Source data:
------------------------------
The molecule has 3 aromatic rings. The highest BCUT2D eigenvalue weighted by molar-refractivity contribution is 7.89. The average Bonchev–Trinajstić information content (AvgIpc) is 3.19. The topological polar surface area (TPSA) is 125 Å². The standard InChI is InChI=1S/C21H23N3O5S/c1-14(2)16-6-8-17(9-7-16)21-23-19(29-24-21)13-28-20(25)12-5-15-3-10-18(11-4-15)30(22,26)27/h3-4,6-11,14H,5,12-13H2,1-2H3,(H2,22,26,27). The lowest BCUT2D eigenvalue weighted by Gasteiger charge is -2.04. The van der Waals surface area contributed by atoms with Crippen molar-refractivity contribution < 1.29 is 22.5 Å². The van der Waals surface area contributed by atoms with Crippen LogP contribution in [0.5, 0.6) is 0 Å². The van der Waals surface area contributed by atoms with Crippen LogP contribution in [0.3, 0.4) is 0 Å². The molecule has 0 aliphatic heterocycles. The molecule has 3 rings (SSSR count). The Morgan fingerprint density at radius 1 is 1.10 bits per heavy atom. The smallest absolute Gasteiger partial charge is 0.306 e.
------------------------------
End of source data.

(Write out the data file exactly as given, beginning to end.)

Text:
The molecule has 3 aromatic rings. The highest BCUT2D eigenvalue weighted by molar-refractivity contribution is 7.89. The average Bonchev–Trinajstić information content (AvgIpc) is 3.19. The topological polar surface area (TPSA) is 125 Å². The standard InChI is InChI=1S/C21H23N3O5S/c1-14(2)16-6-8-17(9-7-16)21-23-19(29-24-21)13-28-20(25)12-5-15-3-10-18(11-4-15)30(22,26)27/h3-4,6-11,14H,5,12-13H2,1-2H3,(H2,22,26,27). The lowest BCUT2D eigenvalue weighted by Gasteiger charge is -2.04. The van der Waals surface area contributed by atoms with Crippen molar-refractivity contribution < 1.29 is 22.5 Å². The van der Waals surface area contributed by atoms with Crippen LogP contribution in [0.5, 0.6) is 0 Å². The van der Waals surface area contributed by atoms with Crippen LogP contribution in [0.3, 0.4) is 0 Å². The molecule has 0 aliphatic heterocycles. The molecule has 3 rings (SSSR count). The Morgan fingerprint density at radius 1 is 1.10 bits per heavy atom. The smallest absolute Gasteiger partial charge is 0.306 e.